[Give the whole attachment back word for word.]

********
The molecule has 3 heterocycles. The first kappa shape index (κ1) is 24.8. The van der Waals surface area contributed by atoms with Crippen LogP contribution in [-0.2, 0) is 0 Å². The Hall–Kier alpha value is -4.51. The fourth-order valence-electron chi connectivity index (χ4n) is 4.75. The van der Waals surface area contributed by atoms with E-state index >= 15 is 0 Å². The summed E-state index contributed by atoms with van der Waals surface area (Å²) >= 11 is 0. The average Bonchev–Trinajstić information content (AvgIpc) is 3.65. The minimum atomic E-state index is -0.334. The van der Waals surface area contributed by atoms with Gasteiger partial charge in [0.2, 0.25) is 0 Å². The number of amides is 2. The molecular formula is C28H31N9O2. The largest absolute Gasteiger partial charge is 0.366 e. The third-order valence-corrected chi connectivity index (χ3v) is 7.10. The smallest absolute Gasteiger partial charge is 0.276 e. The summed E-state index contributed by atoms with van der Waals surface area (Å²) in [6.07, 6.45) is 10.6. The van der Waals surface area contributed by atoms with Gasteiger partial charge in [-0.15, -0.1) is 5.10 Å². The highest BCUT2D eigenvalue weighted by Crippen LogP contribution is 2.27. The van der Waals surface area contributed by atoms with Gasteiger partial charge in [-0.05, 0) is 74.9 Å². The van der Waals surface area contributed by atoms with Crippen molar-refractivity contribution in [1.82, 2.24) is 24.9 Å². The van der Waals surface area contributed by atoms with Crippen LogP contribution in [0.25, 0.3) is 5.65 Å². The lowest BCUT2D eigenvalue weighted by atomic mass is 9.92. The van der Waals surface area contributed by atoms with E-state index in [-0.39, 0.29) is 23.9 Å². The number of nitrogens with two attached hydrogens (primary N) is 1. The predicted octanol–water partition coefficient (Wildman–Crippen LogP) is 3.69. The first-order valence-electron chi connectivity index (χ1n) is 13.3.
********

The molecule has 3 heterocycles. The first kappa shape index (κ1) is 24.8. The van der Waals surface area contributed by atoms with Crippen LogP contribution in [-0.2, 0) is 0 Å². The Hall–Kier alpha value is -4.51. The fourth-order valence-electron chi connectivity index (χ4n) is 4.75. The van der Waals surface area contributed by atoms with E-state index >= 15 is 0 Å². The summed E-state index contributed by atoms with van der Waals surface area (Å²) >= 11 is 0. The average Bonchev–Trinajstić information content (AvgIpc) is 3.65. The minimum atomic E-state index is -0.334. The van der Waals surface area contributed by atoms with Gasteiger partial charge in [0.2, 0.25) is 0 Å². The number of amides is 2. The molecular formula is C28H31N9O2. The largest absolute Gasteiger partial charge is 0.366 e. The third-order valence-corrected chi connectivity index (χ3v) is 7.10. The smallest absolute Gasteiger partial charge is 0.276 e. The summed E-state index contributed by atoms with van der Waals surface area (Å²) in [6.07, 6.45) is 10.6. The van der Waals surface area contributed by atoms with Gasteiger partial charge in [-0.15, -0.1) is 5.10 Å². The highest BCUT2D eigenvalue weighted by Crippen LogP contribution is 2.27. The van der Waals surface area contributed by atoms with Gasteiger partial charge in [-0.05, 0) is 74.9 Å². The van der Waals surface area contributed by atoms with Crippen molar-refractivity contribution in [1.82, 2.24) is 24.9 Å². The van der Waals surface area contributed by atoms with Crippen LogP contribution in [0.25, 0.3) is 5.65 Å². The lowest BCUT2D eigenvalue weighted by atomic mass is 9.92. The van der Waals surface area contributed by atoms with E-state index in [-0.39, 0.29) is 23.9 Å². The number of nitrogens with two attached hydrogens (primary N) is 1. The predicted octanol–water partition coefficient (Wildman–Crippen LogP) is 3.69. The first-order valence-electron chi connectivity index (χ1n) is 13.3.